DERRY~LONDONDERRY GENEALOGY ONLINE DATABASES
Since I am now certain that Hugh Mallaghan’s wife was a Mary Hagan, I can now search for the Mallaghan marriage on the Derry~Londonderry Genealogy website - http://derry.brsgenealogy.com/ which is part of the IFHF online databases website - http://www.irelandroots.ie Note that here the initial search is free but you will have to pay to view the details.
Before you search this site for the details of the Mallaghan marriage you will need to register. Once you have done that – click on the Derry map and this will take you to the Derry~Londonderry Genealogy part of the website where you select the Marriage Records for Co. Derry database from the List of databases that are searchable. This should take you to the first screenshot shown below. The other two screenshots that follow illustrate the remainder of the process.
The data entered in the search box above produces the screenshot shown below.
Up to this point everything has been free. For details of the marriage you will have to pay to view either the Church Marriage or the Civil Marriage. I always choose the civil marriage. The details of the marriage are shown below. Note that Dunmurry has been spelt as Drumaneeny.
If you are searching for a number of marriages within an area you will find the Emerald Ancestors website http://www.emeraldancestors.com useful. There is a free search option but it provides very limited information. You will have to pay a fee to access the information shown in the screenshots below.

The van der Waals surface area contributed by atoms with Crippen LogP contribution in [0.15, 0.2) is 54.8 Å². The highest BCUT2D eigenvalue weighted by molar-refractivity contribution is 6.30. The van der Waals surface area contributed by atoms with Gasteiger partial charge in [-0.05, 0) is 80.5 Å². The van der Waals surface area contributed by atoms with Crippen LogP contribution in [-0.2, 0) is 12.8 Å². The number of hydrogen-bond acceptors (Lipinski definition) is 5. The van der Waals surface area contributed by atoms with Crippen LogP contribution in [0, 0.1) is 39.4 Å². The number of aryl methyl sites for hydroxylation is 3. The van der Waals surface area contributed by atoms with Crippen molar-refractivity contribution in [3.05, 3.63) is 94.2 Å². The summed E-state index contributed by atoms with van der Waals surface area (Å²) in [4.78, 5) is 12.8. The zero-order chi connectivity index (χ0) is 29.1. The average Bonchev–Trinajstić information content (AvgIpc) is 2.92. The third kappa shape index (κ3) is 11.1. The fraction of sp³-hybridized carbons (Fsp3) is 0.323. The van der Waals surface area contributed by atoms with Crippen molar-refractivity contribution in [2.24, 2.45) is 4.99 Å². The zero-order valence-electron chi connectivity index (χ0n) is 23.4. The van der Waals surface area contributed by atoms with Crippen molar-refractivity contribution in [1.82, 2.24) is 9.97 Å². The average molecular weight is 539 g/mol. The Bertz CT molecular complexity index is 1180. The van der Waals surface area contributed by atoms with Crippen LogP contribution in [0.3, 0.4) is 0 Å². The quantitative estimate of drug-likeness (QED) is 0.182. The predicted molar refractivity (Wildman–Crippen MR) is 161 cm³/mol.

I could then request a lookup which will cost another fee and I will have to wait about a week for an email providing the details of the marriage. Alternatively I could use the church marriage register or obtain a "copy" of the entry in the civil marriage register marriage certificate from the Local Registrar's Office. For more information on the how to obtain "copies" of civil marriage certificates see the paper Accessing Civil Birth, Death and Marriage Records for North Antrim. Although written with particular reference to North Antrim much of what is said in this paper applies to most areas within Northern Ireland.
With regard to church records, the table below shows the church records available for Ballinascreen Roman Catholic Parish. MIC refers to the reference numbers of microfilms in PRONI, Belfast and CL refers to the reel number in Coleraine Library.
I consulted the microfilm copy of the Ballinascreen Marriage Register in Coleraine Library [No. 69]. However the page that would have contained the marriage had a piece missing from it. However, the amount of information recorded for each marriage in the church marriage register at that time is disappointing; civil marriage registers are much more informative. Note also the the Derry~Londonderry Genealogy Marriages Online Database contains church marriages up to 1900.
SEARCHING FOR BIRTHS
When searching for births I would usually make more use of church registers. However, there are times when the entries in the civil registers can be more informative. Again, the Derry~Londonderry Genealogy Births Online Database is a quick way of obtaining information. However, where a family is very large, it can be expensive. Below is an example of a search for Hugh, the son of Hugh and Mary Mallaghan who according to the 1901 and 1911 Census was born c. 1892. Note that typing in the father's name narrows the search. Note also that you have a choice between a church baptism and a civil birth e.g. the church baptisms will give the sponsors, the civil birth does not. The civil birth entry gives better information on the address of the parents and the occupation of the father.
Copyright 2009 W. Macafee.